The more powerful the awoken feeling the stronger the input to take action, to do something in order to change the status quo. People identify with icons and deeply bond with them sharing goals and values. Such bonds happen with the messages rather than the products and in those few cases, in which identities bond so deeply with consumers brands, they become icons.
Examples of this type of brands are of course Nike, Apple, Google, Coca-Cola, Nivea, Amazon, … to name a few.
In his book „How brands become icons“ professor Douglas B. Holt brilliantly outlines the seven ingredients of iconic brands – we added some examples:
i) Iconic brands are based on society‘s threats and desires in a certain era
ii) Iconic brands perform identity myths: simple fictions that resolve cultural contradictions
iii) Iconic brands perform as activists who lead the culture
example „Google 2012“
iv) Identity myths take place in populist worlds: places where people‘s actions are guided by personal values and not by money or power.
example: „three little pigs“ by The Guardian”
v) Customers experience the brand‘s myth through what becomes a ritual.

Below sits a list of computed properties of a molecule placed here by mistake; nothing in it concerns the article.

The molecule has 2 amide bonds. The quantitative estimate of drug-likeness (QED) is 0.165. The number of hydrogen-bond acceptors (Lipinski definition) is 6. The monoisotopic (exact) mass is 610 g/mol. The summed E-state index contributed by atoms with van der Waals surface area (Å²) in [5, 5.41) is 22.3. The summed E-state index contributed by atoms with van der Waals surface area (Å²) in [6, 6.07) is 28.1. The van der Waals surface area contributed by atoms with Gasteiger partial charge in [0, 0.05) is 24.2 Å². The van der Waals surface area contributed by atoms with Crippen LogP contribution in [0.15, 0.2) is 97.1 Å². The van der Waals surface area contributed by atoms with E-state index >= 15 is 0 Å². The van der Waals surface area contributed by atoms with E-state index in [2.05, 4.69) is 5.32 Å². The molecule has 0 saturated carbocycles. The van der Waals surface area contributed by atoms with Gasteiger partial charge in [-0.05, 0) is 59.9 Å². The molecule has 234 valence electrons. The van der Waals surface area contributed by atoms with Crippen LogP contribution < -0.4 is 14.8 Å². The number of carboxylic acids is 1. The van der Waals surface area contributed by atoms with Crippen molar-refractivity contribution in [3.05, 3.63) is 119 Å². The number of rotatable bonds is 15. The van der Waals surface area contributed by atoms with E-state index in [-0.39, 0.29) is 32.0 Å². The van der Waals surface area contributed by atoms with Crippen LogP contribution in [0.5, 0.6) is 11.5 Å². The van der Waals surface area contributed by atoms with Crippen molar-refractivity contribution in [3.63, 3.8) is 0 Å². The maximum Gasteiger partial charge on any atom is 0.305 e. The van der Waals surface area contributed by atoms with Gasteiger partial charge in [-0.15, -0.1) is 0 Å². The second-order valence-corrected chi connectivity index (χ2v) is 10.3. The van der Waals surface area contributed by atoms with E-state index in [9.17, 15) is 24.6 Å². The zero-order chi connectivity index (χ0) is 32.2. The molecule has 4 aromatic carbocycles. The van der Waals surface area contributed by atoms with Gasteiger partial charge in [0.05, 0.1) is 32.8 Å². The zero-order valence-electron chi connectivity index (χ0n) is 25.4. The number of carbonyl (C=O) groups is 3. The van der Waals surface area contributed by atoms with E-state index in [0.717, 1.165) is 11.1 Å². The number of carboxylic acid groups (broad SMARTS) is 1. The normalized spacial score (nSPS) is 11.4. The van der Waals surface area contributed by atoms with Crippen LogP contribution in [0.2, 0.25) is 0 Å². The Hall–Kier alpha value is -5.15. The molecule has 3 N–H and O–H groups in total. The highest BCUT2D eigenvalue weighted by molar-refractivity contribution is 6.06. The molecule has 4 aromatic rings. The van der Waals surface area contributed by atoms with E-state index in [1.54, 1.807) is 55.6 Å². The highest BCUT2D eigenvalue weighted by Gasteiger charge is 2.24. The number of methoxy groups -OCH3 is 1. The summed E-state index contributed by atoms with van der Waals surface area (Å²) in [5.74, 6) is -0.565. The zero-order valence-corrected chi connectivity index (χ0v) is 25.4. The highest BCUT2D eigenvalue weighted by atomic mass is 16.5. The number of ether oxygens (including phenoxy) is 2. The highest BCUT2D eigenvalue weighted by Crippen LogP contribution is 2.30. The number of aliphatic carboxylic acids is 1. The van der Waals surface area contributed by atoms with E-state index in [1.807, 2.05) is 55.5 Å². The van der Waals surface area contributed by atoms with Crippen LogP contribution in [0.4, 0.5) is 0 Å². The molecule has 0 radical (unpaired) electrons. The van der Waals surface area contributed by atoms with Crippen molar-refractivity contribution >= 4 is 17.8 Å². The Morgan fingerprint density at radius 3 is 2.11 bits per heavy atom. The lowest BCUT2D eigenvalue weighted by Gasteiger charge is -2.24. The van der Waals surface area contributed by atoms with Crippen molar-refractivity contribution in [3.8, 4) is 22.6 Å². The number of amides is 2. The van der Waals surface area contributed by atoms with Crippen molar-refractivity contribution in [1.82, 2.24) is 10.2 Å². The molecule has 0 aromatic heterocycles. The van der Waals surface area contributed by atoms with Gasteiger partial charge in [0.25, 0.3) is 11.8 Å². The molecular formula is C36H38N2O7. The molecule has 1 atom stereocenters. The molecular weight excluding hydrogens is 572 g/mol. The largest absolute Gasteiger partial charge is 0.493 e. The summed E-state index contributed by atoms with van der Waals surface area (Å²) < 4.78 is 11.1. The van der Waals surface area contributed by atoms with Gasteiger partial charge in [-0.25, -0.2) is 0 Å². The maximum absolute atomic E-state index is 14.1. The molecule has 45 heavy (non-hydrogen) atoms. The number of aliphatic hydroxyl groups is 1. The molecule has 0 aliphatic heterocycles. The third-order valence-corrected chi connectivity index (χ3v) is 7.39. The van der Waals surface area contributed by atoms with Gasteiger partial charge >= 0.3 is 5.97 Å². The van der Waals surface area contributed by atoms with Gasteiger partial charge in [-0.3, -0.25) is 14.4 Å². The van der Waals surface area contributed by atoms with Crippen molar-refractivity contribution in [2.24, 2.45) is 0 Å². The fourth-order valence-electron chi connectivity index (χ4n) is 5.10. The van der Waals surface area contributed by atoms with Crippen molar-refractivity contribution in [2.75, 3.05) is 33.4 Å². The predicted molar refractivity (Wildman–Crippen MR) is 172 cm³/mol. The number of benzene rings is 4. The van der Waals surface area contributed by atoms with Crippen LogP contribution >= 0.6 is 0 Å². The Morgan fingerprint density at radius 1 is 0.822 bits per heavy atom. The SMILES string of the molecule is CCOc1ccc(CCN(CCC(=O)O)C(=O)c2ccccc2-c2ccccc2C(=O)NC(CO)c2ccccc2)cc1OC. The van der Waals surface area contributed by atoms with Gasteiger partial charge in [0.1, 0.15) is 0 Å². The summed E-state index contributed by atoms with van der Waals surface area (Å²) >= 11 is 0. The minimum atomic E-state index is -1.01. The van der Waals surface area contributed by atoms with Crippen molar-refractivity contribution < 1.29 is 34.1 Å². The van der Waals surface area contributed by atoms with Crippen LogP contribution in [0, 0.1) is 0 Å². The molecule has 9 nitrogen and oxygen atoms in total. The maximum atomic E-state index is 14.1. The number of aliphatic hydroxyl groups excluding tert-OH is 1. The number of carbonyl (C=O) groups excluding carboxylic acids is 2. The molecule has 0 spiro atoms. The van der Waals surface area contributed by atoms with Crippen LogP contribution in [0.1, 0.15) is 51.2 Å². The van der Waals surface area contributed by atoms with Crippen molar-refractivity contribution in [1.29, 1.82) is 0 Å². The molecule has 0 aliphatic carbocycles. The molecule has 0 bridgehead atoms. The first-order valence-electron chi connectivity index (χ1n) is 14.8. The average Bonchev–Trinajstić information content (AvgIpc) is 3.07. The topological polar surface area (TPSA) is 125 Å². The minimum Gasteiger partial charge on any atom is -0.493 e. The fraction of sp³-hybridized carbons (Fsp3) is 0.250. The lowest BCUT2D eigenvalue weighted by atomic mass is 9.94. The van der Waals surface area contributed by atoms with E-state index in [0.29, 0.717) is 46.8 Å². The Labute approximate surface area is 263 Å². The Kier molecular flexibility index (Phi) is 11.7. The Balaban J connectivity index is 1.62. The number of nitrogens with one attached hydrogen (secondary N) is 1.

example: Coca-Cola X-mas trucks
vi) Breakthrough performances stick in the memory, while average ads tend to be forgotten.
Example: „Stratos“ by Red Bull
vii) Effective myths cast a halo effect on perceived quality and reliability of the brand
Example: „Best Job“ by P&G
„How brands become icons: the principles of cultural branding“ by Douglas B.Holt
An illuminating and deep analysis that Bolt, associate professor of Marketing at Harvard Business School, makes on those brands which became worldwide cultural icons e.g. Harley-Davidson, Nike, Budweiser, Coca-Cola. Based on historical analyses Holt underlines the principles of this evolution, supporting his thesis with brilliant examples and linking the success not to marketing laws, rather to the brand‘s cultural sensitivity.